PITTSBURGH -- Saturday night's Pirates-Phillies game at PNC Park was played before the largest crowd in stadium history.
The announced attendance for the night was 39,441, which beat the previous record of 39,392, set on Aug. 11, 2001, against San Diego.
"Everybody loves to play in front of a big crowd," manager Clint Hurdle said. "It can give you an adrenaline boost, there's no doubt. And then when bigger situations -- those game-changing situations -- come up, it just works. I've always loved it; there's no player that doesn't love it."
It was the Pirates' third sellout crowd of the season. The first two came in an Opening Day loss to Colorado on April 7 and in a May 21 win against Detroit. The 2011 Pirates now hold two of the top three spots in PNC Park attendance history -- Saturday night's game and the 39,219 mark on Opening Day, which ranks third.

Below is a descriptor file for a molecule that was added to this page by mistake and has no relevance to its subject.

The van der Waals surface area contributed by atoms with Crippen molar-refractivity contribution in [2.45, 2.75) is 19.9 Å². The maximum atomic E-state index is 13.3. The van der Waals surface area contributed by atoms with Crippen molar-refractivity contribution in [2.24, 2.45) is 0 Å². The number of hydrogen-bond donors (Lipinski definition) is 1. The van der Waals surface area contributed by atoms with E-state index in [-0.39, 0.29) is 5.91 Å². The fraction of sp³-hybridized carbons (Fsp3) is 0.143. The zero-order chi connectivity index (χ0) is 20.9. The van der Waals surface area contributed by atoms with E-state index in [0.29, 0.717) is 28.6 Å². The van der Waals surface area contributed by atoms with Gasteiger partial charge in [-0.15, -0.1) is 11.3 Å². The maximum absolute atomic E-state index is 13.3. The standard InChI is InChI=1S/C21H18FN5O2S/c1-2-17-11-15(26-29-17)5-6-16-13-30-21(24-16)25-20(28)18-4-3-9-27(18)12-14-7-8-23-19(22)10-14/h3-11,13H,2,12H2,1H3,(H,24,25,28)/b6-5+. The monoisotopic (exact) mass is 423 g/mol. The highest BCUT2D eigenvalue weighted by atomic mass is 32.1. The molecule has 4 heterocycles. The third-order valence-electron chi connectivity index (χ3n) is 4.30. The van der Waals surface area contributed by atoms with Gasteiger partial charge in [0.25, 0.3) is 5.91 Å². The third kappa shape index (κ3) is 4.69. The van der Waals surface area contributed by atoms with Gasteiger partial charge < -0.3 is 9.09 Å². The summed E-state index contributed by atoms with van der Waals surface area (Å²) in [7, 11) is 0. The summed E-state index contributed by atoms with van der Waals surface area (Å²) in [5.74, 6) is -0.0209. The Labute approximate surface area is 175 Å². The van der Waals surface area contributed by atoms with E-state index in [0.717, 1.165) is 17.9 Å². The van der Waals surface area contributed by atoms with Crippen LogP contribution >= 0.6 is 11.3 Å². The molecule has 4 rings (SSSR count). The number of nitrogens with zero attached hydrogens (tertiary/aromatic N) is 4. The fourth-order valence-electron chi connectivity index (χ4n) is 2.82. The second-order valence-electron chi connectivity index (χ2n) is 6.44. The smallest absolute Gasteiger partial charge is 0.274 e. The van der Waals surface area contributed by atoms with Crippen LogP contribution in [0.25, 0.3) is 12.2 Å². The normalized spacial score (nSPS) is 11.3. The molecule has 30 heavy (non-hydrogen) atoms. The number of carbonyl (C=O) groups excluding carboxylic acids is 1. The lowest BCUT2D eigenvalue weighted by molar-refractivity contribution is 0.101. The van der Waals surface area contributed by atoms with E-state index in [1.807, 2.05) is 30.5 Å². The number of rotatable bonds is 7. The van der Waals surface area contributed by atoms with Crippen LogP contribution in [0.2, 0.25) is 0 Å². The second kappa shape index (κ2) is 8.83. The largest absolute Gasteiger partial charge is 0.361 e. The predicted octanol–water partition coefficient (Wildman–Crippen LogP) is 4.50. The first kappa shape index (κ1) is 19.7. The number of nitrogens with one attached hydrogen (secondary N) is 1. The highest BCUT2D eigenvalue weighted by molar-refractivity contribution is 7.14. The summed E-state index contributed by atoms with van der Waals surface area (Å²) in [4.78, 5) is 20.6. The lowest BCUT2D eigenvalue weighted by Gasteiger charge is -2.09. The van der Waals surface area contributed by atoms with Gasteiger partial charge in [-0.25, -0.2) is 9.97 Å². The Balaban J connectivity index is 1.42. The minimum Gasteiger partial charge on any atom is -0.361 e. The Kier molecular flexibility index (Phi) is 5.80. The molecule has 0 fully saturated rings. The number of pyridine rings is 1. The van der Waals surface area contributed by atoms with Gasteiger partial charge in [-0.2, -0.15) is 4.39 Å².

The mixture of Pirates and Phillies fans on Saturday made for a boistrous atmosphere. The Pirates won the game, 6-3, and nearly every play received applause as well as boos.
"You try to take it and use it to your advantage," third baseman Brandon Wood said. "You get some excitement out of it. It's nice when you play with a packed house. Sure, there were a few Phillies fans, but we had the Pirates fans overdraw them a little bit."
Through 25 home games this season, the Pirates are averaging 20,196 fans in attendance. That's an 18.6 percent improvement through 25 games over the 2010 attendance. The Pirates were 23-31, overall, at this point in 2010, as opposed to their 28-29 record after Saturday's game. The Bucs' attendance improvement this season ranks fourth in the Majors; Texas is first with 37.1 percent improvement.
"I do believe that we're getting some incremental traction with our fanbase," Hurdle said. "We're playing better, [but] we have a long way to go. Hopefully, it's playing out, and they're seeing this is a fun club to watch."
Last year's weekend series against the Phillies averaged 30,603 fans over four games in early July, but this year's average is expected to be significantly higher.